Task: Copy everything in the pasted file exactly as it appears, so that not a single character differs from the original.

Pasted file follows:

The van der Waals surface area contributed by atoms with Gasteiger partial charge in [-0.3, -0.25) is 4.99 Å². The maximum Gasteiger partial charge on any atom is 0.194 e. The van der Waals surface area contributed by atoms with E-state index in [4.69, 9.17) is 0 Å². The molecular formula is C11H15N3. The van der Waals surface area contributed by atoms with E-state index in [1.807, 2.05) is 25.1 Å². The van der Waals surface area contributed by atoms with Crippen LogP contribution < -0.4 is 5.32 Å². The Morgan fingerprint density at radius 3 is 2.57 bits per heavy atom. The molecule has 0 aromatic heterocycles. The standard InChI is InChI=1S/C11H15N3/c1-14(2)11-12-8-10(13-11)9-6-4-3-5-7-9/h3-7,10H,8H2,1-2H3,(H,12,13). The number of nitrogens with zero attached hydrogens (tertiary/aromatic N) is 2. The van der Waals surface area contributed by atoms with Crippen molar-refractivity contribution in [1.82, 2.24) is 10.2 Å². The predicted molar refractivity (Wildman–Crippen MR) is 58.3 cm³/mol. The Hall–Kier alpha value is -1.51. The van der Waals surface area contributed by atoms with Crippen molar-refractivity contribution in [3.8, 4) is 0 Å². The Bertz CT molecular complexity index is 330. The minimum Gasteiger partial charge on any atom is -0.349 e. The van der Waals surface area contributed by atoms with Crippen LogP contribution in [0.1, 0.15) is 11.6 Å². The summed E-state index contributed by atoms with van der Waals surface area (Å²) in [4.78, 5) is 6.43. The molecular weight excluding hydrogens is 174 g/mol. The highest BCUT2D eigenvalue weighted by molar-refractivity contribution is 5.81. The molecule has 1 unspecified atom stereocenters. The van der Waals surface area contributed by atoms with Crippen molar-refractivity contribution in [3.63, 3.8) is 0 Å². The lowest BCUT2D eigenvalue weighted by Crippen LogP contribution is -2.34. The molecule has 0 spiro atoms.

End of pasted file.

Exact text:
The van der Waals surface area contributed by atoms with Gasteiger partial charge in [-0.3, -0.25) is 4.99 Å². The maximum Gasteiger partial charge on any atom is 0.194 e. The van der Waals surface area contributed by atoms with E-state index in [4.69, 9.17) is 0 Å². The molecular formula is C11H15N3. The van der Waals surface area contributed by atoms with E-state index in [1.807, 2.05) is 25.1 Å². The van der Waals surface area contributed by atoms with Crippen LogP contribution < -0.4 is 5.32 Å². The Morgan fingerprint density at radius 3 is 2.57 bits per heavy atom. The molecule has 0 aromatic heterocycles. The standard InChI is InChI=1S/C11H15N3/c1-14(2)11-12-8-10(13-11)9-6-4-3-5-7-9/h3-7,10H,8H2,1-2H3,(H,12,13). The number of nitrogens with zero attached hydrogens (tertiary/aromatic N) is 2. The van der Waals surface area contributed by atoms with Crippen molar-refractivity contribution in [1.82, 2.24) is 10.2 Å². The predicted molar refractivity (Wildman–Crippen MR) is 58.3 cm³/mol. The Hall–Kier alpha value is -1.51. The van der Waals surface area contributed by atoms with Crippen molar-refractivity contribution in [3.8, 4) is 0 Å². The Bertz CT molecular complexity index is 330. The minimum Gasteiger partial charge on any atom is -0.349 e. The van der Waals surface area contributed by atoms with Crippen LogP contribution in [0.1, 0.15) is 11.6 Å². The summed E-state index contributed by atoms with van der Waals surface area (Å²) in [4.78, 5) is 6.43. The molecular weight excluding hydrogens is 174 g/mol. The highest BCUT2D eigenvalue weighted by molar-refractivity contribution is 5.81. The molecule has 1 unspecified atom stereocenters. The van der Waals surface area contributed by atoms with Crippen molar-refractivity contribution in [3.63, 3.8) is 0 Å². The lowest BCUT2D eigenvalue weighted by Crippen LogP contribution is -2.34. The molecule has 0 spiro atoms.